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Evolution of Branch-Based Advice in Multichannel Banking

New research from Mercator Advisory Group examines the changing role of branch-based advice and how it is evolving as part of a multichannel strategy

Boston, MA – March 16, 2012 – In new research, Evolution of Branch-Based Advice in Multichannel Banking, Mercator Advisor Group reviews the transformation many banks and credit unions have undertaken from teller-focused full-service business models to self-service or hybrid self-/full-service advice models as a strategy for increasing efficiencies while retaining high levels of customer interaction and advice.

“The dichotomy between being able to offer high levels of customer service while reducing the cost of sales presents significant challenges for financial institutions. Not only do they need to retain a highly valued, yet costly, branch presence, but also they must carefully evaluate projects that hold great promise for improved efficiencies, profitability, and interaction,” comments Ed O’Brien, director of Mercator Advisory Group’s Banking Channels Advisory Service.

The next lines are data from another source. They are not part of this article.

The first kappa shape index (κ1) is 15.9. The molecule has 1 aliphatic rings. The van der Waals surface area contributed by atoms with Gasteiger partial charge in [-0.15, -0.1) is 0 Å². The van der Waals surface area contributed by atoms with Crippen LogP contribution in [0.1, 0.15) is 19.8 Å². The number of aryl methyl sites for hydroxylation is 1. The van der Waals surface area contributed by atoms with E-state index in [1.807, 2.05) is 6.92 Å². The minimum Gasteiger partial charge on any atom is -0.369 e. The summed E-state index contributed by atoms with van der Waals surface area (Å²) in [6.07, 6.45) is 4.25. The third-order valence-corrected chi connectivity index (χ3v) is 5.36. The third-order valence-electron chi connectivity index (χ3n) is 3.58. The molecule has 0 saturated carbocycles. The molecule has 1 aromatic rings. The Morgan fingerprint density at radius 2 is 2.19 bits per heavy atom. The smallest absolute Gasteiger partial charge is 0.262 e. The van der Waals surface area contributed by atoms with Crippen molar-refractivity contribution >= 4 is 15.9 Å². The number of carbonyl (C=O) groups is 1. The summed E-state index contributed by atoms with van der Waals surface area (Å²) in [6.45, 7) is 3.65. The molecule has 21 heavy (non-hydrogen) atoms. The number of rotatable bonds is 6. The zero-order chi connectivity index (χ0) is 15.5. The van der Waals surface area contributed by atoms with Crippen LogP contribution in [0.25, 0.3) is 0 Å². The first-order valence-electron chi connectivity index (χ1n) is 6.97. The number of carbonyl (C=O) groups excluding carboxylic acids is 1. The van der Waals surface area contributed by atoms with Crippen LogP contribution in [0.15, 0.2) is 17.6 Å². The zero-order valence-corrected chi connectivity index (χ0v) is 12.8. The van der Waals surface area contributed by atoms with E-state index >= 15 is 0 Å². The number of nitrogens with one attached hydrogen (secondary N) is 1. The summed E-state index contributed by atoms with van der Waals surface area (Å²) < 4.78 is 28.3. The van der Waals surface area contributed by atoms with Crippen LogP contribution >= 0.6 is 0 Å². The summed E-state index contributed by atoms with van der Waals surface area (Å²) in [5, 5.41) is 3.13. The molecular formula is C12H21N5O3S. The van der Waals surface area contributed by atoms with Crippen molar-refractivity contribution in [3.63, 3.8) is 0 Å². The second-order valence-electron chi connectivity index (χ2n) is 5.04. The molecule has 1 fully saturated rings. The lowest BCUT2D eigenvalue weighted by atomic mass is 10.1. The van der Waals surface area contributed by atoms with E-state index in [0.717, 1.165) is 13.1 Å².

This report is 24 pages long and has 10 exhibits.

Organizations mentioned in this report include: Apple, Bank of America, Coastal Federal Credit Union, Diebold, First National Bank of Omaha, JPMorgan Chase, KeyBank, TD Bank, uGenius, and University Federal Credit Union.

Members of Mercator Advisory Group have access to these reports as well as the upcoming research for the year ahead, presentations, analyst access, and other membership benefits.



Highlights of this report include: 

  • While the foundation of banking is still centered on the branch concept, the way that branch business is conducted is changing fundamentally.

  • The formats of self-service banking customers are becoming accustomed to using and the opportunities this activity opens for FIs.

  • The dilemmas FIs face and the models they should evaluate when finding ways to continue to offer high levels of customer service while reducing the cost of sales presents significant challenges for financial institutions.